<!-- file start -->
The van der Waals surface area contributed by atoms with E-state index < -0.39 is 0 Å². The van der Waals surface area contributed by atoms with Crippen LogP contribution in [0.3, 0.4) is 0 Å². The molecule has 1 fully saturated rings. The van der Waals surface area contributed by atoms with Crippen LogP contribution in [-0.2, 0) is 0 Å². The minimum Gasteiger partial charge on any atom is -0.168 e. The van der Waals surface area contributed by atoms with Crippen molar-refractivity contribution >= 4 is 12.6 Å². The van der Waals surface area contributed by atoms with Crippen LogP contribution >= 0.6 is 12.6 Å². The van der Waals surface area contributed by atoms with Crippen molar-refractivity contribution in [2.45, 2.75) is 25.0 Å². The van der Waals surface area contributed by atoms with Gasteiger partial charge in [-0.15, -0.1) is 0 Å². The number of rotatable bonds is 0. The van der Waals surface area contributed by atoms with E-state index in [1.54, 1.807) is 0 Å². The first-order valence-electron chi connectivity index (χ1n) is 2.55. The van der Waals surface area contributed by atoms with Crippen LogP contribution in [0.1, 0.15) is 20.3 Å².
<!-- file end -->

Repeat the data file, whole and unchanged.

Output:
The van der Waals surface area contributed by atoms with E-state index < -0.39 is 0 Å². The van der Waals surface area contributed by atoms with Crippen LogP contribution in [0.3, 0.4) is 0 Å². The molecule has 1 fully saturated rings. The van der Waals surface area contributed by atoms with Crippen LogP contribution in [-0.2, 0) is 0 Å². The minimum Gasteiger partial charge on any atom is -0.168 e. The van der Waals surface area contributed by atoms with Crippen molar-refractivity contribution >= 4 is 12.6 Å². The van der Waals surface area contributed by atoms with Crippen LogP contribution >= 0.6 is 12.6 Å². The van der Waals surface area contributed by atoms with Crippen molar-refractivity contribution in [2.45, 2.75) is 25.0 Å². The van der Waals surface area contributed by atoms with Gasteiger partial charge in [-0.15, -0.1) is 0 Å². The number of rotatable bonds is 0. The van der Waals surface area contributed by atoms with E-state index in [1.54, 1.807) is 0 Å². The first-order valence-electron chi connectivity index (χ1n) is 2.55. The van der Waals surface area contributed by atoms with Crippen LogP contribution in [0.1, 0.15) is 20.3 Å².